Master Your First Draft: Ask an Author | Author Interview with Ryan Krol

What better way to cure your Writer's Block, find inspiration, and master your first draft than to ask an author! Join author Ryan Krol as he dives deep into his writing experience and teaches you ways to master your first draft.

Thank you for joining the Author Blog Series. So far, I have interviewed writers such as Angela Anne, Danae L. Samms, Victoria McCombs, and more, discovering writing from different perspectives and giving insight to various processes of writing your book. Click here to read other interviews from the series.

Let's Meet Our Author

Ryan has been learning the craft of writing since he was in elementary school. While attending Orange Coast College in Costa Mesa, California, Ryan majored in film. He also worked on projects at Chapman University. His experience has made him skilled in writing, story development, filmmaking, and photography. Ryan’s love for baseball also influenced his writing career, working for various websites.

In 2011, Ryan got together with his wife, and they are happily married. In that time, Ryan shed his film work to pursue the passion he had been craving since he was a kid: writing books.

Author Interview Questions

1. Were you a young writer, late bloomer, or something in-between? What could authors in a similar stage learn from you?

I began writing around the age of six.

I would write random little stories, and

would even tell my parents stories. In the second grade, my teacher had the

class write a story every Friday. Since my favorite cartoon at the time was The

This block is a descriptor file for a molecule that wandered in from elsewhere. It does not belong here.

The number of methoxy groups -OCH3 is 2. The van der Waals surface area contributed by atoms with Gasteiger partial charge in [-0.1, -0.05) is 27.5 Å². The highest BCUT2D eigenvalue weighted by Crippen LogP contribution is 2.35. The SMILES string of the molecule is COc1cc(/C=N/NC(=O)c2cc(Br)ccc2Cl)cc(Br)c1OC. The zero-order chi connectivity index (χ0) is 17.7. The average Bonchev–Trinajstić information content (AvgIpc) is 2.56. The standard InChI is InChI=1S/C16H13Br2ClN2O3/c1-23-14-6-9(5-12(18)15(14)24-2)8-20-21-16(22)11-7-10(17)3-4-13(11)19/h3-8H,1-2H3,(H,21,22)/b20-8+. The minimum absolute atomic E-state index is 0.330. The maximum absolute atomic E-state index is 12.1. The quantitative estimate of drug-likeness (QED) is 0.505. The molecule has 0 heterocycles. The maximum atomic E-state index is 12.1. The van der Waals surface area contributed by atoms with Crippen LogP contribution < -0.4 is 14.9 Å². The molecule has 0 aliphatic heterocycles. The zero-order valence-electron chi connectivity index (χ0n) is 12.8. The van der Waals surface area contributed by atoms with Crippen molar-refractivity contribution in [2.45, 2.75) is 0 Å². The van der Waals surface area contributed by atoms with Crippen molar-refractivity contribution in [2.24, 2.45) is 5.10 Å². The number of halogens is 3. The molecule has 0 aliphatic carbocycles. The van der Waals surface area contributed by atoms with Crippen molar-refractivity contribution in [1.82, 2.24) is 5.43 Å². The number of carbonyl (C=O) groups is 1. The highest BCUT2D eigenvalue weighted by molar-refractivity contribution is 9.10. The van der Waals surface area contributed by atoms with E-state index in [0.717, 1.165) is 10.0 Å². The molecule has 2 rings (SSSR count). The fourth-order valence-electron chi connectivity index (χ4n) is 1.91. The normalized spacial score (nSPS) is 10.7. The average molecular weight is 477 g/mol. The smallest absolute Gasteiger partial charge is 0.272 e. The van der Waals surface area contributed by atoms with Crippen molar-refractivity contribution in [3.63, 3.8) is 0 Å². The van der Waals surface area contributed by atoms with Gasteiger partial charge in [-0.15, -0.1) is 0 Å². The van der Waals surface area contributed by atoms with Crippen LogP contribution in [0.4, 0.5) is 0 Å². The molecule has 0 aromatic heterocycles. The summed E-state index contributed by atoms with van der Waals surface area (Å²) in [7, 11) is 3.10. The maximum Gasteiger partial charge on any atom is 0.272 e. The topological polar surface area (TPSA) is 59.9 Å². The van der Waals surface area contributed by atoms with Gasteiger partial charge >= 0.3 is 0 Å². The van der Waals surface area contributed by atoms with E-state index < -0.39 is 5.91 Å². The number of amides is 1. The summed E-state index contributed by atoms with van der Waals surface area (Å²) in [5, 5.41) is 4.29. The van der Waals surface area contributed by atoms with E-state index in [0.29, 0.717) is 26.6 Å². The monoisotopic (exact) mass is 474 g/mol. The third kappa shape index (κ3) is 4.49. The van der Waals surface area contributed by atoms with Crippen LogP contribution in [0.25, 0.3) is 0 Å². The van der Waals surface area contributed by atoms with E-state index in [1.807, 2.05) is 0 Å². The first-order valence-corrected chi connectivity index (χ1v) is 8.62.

Real Ghostbusters, I decided to make my own Ghostbusters series. I read each

episode every Friday, and they loved it. It was so much fun.

I would recommend that any writer who was able to tell stories at such a young age to ride with it, or tap into it if they’ve abandoned their writing since then. I consider it a gift, and I’ve

always been fascinated with just having that ability.

I steered away from writing in my early twenties. It was the struggles of a young adult having to learn it all on my own after my family lost everything due to my mother’s fight with

cancer. At a certain point in my mid-twenties, I thought about how rewarding my writing felt when I was a kid. So, I rediscovered it, went back to school, worked in film for a while, and now I’m doing what I always thought about doing, and finally did in my late thirties: write books. I have also received a lot of encouragement from my wife, who is also my biggest writing critic.

If anyone who ever experiences the same struggles, and had that gift as a child, just remember that there is a reason you have that. Stick with it.

2. What is the hardest kind of scene for you to write?

I outline as I go on the first draft, so once in a while I will run into scenes I have a hard time with. You can call it writer’s block. However, I don’t believe in that concept as much as other writers might, because I am certain the cure is in the outline, or the setup itself.